It might not say the best for my graduate career thus far that I didn't really have an appreciation for collaboration until today. Thus far, I have only "collaborated" with my advisor (who discusses ideas and tells me what analyses to run), her former post-doc (who discusses ideas and tells me what analyses to run), and assorted undergraduate students (who I had to tell ideas to and run analyses for). Which means that it never mattered how many people were involved in a project, it was always me turning the data into digestible information. "Collaborators" meant people I was responsible for reporting to or people I was responsible for guiding. Aside from having other people (undergrads) to collect the data, it has never meant a decrease in the effort involved.
My current project actually involves a collaboration with another graduate student. I did the programming and collect the data, but it was his idea originally. Thus far, "collaboration" has again been based entirely on a handful of discussions, since we had no data worth mentioning. There were, however, many data files that could be analyzed that hadn't been. These are Excel files, which each contain the neighborhood of 3,500 to 4,000 rows of data. Knowing that these would have to be analyzed, I set aside a day of spring break to dedicate to the problem. Or, at least, to learning how to script in Excel so that I could have any hope of analyzing the data.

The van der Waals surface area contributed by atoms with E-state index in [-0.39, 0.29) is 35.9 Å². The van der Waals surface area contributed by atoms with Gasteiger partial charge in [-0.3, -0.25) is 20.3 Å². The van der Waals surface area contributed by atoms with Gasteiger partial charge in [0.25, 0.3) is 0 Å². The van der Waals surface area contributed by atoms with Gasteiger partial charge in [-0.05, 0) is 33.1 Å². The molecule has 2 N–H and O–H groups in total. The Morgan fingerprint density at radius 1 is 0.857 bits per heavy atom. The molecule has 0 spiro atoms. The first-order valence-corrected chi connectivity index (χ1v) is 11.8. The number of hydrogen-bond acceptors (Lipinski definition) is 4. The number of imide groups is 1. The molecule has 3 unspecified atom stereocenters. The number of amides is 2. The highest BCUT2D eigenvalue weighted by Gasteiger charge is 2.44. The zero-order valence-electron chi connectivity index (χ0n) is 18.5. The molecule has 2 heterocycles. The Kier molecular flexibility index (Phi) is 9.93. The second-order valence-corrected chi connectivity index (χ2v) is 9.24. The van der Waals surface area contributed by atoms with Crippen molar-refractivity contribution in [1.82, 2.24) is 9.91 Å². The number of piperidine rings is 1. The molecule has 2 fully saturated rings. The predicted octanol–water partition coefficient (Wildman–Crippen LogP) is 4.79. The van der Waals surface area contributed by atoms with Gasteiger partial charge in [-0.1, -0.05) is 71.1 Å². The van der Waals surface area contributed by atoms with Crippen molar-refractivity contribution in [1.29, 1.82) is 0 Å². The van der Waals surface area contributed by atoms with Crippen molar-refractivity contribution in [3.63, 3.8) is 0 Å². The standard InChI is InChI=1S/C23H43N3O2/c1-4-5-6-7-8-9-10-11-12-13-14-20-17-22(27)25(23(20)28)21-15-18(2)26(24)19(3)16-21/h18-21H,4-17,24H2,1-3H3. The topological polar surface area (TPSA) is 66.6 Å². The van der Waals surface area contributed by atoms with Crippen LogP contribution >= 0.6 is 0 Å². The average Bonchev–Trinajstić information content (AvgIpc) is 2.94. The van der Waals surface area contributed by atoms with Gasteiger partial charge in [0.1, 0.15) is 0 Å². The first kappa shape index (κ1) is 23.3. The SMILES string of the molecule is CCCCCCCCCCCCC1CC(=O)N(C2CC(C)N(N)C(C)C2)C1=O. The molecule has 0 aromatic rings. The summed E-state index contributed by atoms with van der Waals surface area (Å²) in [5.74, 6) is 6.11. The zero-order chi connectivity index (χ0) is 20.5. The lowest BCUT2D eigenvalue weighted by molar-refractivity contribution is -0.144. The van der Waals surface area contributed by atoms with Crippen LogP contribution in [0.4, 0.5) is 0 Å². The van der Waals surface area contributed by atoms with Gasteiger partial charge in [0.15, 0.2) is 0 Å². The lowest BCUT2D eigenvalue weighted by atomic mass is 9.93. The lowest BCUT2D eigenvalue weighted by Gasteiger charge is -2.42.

I emailed my collaborating grad student just to make sure I had some idea of what we wanted to analyze. And, lo and behold - send me the data, I'll put together the analysis script. This should have been an obvious reaction. C. actually has experience with scripting and these types of data files in particular; what would take me several days will take him - well, far less; I'm sure it might still be a day's work in there, depending on how cooperative the technology is. It's entirely reasonable, and thus all the more insane that it didn't occur to me that a "collaborator" would do more than give me a few tips on how to handle the list of things I would need to take care of.